Thank you all for joining us on this journey knowing that the best is yet to come!



 
What is your Style DNA? Kelly Anna for H&M x Stylist


What is your Style DNA? Kelly Anna for H&M x Stylist


What is your Style DNA? Kelly Anna for H&M x Stylist


What is your Style DNA? Kelly Anna for H&M x Stylist


What is your Style DNA? Kelly Anna for H&M x Stylist


What is your Style DNA? Kelly Anna for H&M x Stylist




What is your Style DNA? Kelly Anna for H&M x Stylist

Kelly Anna’s great sense of style doesn’t go unnoticed. The artist has a strong background in print design and has created trendy patterns worn by Beyonce and Cara Delevingne. With her evident interest in fashion, her natural confidence and powerful illustrations, Stylist and H&M wanted to collaborate with the artist on their “Style DNA” series and explore her take on fashion and workwear.

The campaign focused on four inspirational women coming from different backgrounds, showcasing their talents, strengths, own individuality and, of course, their relationship with fashion and style.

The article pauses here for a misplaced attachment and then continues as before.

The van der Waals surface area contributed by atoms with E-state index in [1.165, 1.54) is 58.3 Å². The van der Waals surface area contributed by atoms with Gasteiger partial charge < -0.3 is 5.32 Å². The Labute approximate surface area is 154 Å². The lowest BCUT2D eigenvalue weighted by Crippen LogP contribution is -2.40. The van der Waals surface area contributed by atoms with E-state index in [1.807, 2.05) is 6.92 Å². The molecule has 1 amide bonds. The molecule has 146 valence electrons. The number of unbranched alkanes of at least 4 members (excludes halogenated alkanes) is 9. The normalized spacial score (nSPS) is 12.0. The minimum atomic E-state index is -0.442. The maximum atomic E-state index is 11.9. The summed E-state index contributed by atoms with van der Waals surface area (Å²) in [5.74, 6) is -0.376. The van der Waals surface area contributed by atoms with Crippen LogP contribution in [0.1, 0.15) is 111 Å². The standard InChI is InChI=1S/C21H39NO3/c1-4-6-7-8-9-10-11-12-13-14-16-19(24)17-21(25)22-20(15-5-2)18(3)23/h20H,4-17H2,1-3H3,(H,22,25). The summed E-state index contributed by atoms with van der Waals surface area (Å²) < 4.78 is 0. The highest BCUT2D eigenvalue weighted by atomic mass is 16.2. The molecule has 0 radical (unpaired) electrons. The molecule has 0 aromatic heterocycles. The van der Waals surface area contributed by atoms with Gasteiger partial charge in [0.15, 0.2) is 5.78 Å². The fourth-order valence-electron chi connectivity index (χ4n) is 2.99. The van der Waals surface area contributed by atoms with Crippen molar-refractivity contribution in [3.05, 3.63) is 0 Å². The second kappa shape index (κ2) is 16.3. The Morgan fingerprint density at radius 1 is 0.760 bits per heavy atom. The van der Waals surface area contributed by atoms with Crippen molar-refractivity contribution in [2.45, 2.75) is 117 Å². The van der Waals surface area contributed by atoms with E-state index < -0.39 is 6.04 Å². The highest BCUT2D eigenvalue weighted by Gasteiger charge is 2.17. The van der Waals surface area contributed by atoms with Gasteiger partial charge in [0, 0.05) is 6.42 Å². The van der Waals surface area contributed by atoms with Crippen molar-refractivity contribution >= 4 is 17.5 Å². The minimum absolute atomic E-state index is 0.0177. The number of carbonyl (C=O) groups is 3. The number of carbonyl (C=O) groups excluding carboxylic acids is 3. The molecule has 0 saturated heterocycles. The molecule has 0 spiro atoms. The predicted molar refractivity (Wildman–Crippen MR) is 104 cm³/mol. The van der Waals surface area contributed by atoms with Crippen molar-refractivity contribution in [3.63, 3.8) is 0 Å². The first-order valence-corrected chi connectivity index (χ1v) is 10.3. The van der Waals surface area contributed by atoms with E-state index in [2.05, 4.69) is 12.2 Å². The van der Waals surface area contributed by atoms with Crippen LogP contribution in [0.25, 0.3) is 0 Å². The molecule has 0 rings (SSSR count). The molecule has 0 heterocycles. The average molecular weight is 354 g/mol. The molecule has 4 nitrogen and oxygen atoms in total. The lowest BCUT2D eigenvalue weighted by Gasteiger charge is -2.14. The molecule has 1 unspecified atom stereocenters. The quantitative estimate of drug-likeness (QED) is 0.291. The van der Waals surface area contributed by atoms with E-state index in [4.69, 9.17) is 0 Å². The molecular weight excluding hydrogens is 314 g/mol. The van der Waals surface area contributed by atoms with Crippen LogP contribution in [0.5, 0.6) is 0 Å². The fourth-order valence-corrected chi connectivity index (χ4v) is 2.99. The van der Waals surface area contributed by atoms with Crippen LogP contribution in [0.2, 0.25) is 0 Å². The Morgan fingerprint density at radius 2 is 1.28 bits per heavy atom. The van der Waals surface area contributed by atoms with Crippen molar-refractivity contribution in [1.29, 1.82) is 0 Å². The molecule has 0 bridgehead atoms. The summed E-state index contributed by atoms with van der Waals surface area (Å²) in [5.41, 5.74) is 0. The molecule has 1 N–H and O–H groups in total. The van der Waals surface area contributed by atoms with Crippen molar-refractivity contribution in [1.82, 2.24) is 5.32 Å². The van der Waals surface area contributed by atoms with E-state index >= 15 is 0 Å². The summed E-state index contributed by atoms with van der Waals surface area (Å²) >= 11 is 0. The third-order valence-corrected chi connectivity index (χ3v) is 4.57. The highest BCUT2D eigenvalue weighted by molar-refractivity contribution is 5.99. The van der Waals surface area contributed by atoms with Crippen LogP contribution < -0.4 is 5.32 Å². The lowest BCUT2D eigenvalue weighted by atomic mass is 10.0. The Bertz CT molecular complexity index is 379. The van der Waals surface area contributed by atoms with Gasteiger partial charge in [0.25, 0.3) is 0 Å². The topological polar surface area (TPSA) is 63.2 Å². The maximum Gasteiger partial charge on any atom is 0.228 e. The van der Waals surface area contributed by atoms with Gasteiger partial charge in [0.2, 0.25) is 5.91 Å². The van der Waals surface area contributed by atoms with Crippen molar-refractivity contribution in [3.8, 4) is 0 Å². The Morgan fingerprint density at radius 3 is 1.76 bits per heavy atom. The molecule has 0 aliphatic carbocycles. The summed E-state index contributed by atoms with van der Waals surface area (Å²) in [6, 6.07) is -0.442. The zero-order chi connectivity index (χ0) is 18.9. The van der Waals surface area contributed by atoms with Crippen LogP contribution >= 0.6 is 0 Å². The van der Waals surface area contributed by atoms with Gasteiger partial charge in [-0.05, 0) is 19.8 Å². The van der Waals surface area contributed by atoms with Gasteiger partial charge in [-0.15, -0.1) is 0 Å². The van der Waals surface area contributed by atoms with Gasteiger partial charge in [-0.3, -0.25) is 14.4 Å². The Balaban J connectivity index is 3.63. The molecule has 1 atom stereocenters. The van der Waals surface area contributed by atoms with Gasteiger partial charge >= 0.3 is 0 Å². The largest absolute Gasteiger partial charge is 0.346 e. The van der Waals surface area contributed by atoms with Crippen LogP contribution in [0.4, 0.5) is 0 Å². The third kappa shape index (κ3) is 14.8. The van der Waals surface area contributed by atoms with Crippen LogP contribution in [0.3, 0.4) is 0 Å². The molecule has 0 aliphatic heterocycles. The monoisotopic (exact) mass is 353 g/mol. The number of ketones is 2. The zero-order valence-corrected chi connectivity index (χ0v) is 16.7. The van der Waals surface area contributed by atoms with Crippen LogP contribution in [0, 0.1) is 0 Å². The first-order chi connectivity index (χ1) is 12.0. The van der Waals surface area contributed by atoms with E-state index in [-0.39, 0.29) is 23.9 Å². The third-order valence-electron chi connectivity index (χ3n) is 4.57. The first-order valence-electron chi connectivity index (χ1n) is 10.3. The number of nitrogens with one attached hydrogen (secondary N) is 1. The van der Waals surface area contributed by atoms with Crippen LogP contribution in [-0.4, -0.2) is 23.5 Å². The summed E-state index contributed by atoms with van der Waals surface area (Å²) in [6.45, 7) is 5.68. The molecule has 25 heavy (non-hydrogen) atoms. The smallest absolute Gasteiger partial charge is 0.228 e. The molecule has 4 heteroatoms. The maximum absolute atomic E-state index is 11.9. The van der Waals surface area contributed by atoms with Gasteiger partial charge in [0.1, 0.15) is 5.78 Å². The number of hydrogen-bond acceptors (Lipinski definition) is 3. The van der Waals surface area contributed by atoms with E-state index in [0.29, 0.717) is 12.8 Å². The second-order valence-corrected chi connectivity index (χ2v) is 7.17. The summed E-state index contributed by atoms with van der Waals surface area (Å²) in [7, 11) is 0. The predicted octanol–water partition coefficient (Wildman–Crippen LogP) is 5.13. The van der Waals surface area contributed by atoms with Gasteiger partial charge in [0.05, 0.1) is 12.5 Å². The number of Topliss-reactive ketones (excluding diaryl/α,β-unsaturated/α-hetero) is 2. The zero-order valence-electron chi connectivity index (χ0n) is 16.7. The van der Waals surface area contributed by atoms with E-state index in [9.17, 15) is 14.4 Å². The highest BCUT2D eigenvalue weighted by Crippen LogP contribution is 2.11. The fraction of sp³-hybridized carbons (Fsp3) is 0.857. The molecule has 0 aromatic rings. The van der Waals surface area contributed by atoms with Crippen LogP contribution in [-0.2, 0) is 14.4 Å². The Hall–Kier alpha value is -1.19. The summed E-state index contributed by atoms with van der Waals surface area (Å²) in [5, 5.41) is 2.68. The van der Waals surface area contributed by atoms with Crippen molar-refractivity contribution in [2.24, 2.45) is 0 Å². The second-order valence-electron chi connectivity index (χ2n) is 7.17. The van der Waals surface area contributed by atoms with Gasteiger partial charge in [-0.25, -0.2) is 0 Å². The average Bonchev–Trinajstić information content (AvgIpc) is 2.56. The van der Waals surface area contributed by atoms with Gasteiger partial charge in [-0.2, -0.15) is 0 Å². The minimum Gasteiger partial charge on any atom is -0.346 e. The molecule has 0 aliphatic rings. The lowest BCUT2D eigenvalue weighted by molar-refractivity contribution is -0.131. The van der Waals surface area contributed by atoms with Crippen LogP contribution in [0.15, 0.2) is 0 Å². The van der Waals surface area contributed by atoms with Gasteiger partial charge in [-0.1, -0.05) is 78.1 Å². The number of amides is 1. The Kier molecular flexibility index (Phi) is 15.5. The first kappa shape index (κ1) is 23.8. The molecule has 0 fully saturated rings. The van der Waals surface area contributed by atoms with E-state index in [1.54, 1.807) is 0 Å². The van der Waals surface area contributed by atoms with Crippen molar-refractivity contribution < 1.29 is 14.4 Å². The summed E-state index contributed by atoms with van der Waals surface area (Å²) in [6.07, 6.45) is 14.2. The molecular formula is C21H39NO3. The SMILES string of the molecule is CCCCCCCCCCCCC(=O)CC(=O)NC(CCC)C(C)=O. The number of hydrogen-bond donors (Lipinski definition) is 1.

Kelly was the first to be featured on the campaign. The interview was filmed in her studio, where the artist discussed with Stylist how fashion influences her creativity while wearing a selection of her favourite pieces from the H&M collection.

Taking inspiration from London and strong female figures, and using her vibrant colour, eye-catching designs and flowing graphic lines, Kelly also created the artwork promoting the “Style DNA” series. The national campaign was featured on billboards covering several cities across the UK.



 
Interview with Olaf Hajek

Photograph: Robert Rieger



Interview with Olaf Hajek


Interview with Olaf Hajek


Interview with Olaf Hajek

Photograph: Andreas Pein



Interview with Olaf Hajek


Interview with Olaf Hajek


Interview with illustrator Olaf Hajek

Always busy working on either personal projects or commissioned pieces, German illustrator Olaf Hajek is a prolific artist whose work has been exhibited around the world. He took the time to answer a few questions for those curious to know a bit more about him.

You have been living in Berlin for many years. In which way does this city inspire your work? What is so special about Berlin that fuels your creativity?

It’s the freedom. You never feel the pressure in Berlin. At the time, when I first moved here, things were much easier and relaxing. Berlin’s creative scene was composed of a very small group of people great to be part of. There was a fashion designer, a hat maker, etc. I remember when the mayor of Berlin came with us to New York. We had an exhibition at the Moma Store to showcase Berlin’s creativity. Illustration was so new at the time, and it was amazing to be part of this as an illustrator.